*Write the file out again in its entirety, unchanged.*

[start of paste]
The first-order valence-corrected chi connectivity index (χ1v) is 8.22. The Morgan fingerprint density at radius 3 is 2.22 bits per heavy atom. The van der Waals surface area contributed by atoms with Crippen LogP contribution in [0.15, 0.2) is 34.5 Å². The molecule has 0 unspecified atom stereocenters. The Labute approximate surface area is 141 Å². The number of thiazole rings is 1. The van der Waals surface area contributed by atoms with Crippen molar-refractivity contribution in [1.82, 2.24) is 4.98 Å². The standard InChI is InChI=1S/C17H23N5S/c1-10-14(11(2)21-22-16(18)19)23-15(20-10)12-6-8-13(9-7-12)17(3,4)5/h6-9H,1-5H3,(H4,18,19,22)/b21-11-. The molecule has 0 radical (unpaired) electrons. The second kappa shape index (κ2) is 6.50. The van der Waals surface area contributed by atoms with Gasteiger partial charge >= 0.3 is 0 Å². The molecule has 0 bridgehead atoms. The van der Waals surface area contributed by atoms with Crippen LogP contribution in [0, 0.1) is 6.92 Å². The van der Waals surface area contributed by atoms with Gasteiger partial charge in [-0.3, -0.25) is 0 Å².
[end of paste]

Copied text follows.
The first-order valence-corrected chi connectivity index (χ1v) is 8.22. The Morgan fingerprint density at radius 3 is 2.22 bits per heavy atom. The van der Waals surface area contributed by atoms with Crippen LogP contribution in [0.15, 0.2) is 34.5 Å². The molecule has 0 unspecified atom stereocenters. The Labute approximate surface area is 141 Å². The number of thiazole rings is 1. The van der Waals surface area contributed by atoms with Crippen molar-refractivity contribution in [1.82, 2.24) is 4.98 Å². The standard InChI is InChI=1S/C17H23N5S/c1-10-14(11(2)21-22-16(18)19)23-15(20-10)12-6-8-13(9-7-12)17(3,4)5/h6-9H,1-5H3,(H4,18,19,22)/b21-11-. The molecule has 0 radical (unpaired) electrons. The second kappa shape index (κ2) is 6.50. The van der Waals surface area contributed by atoms with Gasteiger partial charge >= 0.3 is 0 Å². The molecule has 0 bridgehead atoms. The van der Waals surface area contributed by atoms with Crippen LogP contribution in [0, 0.1) is 6.92 Å². The van der Waals surface area contributed by atoms with Gasteiger partial charge in [-0.3, -0.25) is 0 Å².